Eugene Ethelbert Miller, 64, a noted poet and director of the African American Resource Center at Howard University, sits on a bench where a poem of his is carved into the ground near the Dupont Circle Metro station in Washington. (Jabin Botsford/The Washington Post)

E. Ethelbert Miller, a noted poet, has received some extraordinary words of praise since leaving his job, unwillingly he says, as director of Howard University’s African American Resource Center.

“Ethelbert is the heart and soul of Howard University,” said Douglas Brinkley, a prominent historian and author. “He has the institutional memory of Howard. He is deeply inspirational and a bibliophile who knows the archives better than anyone.”

Elizabeth Alexander, a professor of poetry at Yale University and author of a widely praised new memoir, “Light of the World,” said in an e-mail: “To me, it’s a sad day for Howard to lose Ethelbert Miller. Generations of writers — myself included — have made the trek to see him as budding young creative people committed to the art of the African diaspora. His generosity is legion.”

Testimonies like those are usually reserved for people being laid to rest, not for those who apparently have been laid off. I say “apparently,” because Miller says that no one from the university ever told him that he was being let go. He also says that he was locked out of his university computer last month and that a larger-than-usual paycheck from the university was deposited into his bank account.

Howard has not commented on Miller’s departure.

In a statement last month, the university said that the reason for canning 84 employees was to “ensure long-term financial stability.” The release concluded, “We do not expect this decision to have any adverse impact on student services or their academic studies.”

That was a curious assertion, because the decision will most certainly deprive students of the positive impact that so many others enjoyed.

The decision also raised questions for Miller, such as what it means to be a historically black university if it operates with a corporate mind-set.

“We have to ask ourselves, as black people, what have we learned from using the corporate model?” asked Miller, who is 64. “How can you be a black person on a black school’s board of trustees and phase out custodians who take two buses to work and probably won’t be able to find another job? How can you do that and claim to be concerned about income inequality?”

The African American Resource Center grew out of protests by Howard students in the 1960s. They demanded a curriculum better suited for understanding the social and political upheavals of the time. At first, the center was little more than a reading room and a resource for making video tapes. But it grew into a storehouse of educational resources under Miller, who took over in 1974.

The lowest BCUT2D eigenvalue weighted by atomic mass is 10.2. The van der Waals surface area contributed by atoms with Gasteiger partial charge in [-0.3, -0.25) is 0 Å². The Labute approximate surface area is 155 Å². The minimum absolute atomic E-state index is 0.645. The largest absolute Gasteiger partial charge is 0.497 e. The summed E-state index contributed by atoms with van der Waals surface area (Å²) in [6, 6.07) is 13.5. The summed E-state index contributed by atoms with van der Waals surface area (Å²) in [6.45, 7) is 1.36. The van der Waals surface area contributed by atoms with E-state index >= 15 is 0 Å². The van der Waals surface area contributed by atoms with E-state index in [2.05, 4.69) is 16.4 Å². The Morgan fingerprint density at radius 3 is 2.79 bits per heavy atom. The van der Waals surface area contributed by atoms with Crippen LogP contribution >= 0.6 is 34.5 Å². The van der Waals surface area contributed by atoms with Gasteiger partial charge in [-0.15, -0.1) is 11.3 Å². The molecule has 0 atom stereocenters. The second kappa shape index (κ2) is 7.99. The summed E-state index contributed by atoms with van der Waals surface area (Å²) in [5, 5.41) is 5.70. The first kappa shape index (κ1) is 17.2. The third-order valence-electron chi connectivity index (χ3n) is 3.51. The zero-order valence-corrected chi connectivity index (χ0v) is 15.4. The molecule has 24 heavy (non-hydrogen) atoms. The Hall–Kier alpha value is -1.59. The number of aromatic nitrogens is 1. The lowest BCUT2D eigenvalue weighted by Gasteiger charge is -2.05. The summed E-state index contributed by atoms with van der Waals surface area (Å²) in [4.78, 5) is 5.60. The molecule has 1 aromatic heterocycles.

Did university officials know — or care — about Miller’s contribution? Were they unable to appreciate his personal connection to Howard luminaries of the past, such as the poet Sterling Brown and playwright Clay Goss?

“For many aspiring young writers who were wondering what college would best help them achieve their goals, Ethelbert was the inspiring face of Howard,” said Charles Johnson, a National Book Award winner and MacArthur Fellow. “Unfortunately, in the relationship between artists and institutions, artists are not always rewarded or the value of their works understood.”

(A year’s worth of e-mail correspondence between Miller and Johnson was recently turned into a book, “Words and Wisdom of Charles Johnson.”)

During an interview last year, the university’s president, Wayne A.I. Frederick, shared insights about his educational philosophy.

“We have to meet the demands of an increasingly competitive workforce,” Frederick told me. “Our students will be seeking jobs and careers where African Americans are underrepresented, where there will be fewer people to advocate on their behalf. So they need a very strong academic environment, the kind of preparation that Charles Drew meant when he said excellence of performance will transcend all boundaries created by man.”

African American studies programs were not mentioned.

Still, it is ironic that Miller is gone and that the resource center has been closed just as students and young people across the country are once again protesting societal injustice, as they had been when the center was founded.

In the aftermath of the recent riot in Baltimore, President Lincoln’s Cottage in the District asked for Miller’s help in putting on a program for a group of middle school students who will be visiting from that city. The cottage, located in Northwest, served as a retreat for Lincoln during the Civil War.

Miller suggested that the students take advantage of the historic setting by thinking about ways to heal their city, just as Lincoln had to think about healing a nation ravaged by war.

“We reached out to Ethelbert, because he knows that poetry can be an especially strong way for these young people to express what they have been experiencing,” said Callie Hawkins, associate director for programs at the cottage. “He is a tremendous asset to the community, with such amazing thoughts about how to engage these middle-schoolers.”

Good for Miller.

Too bad for Howard.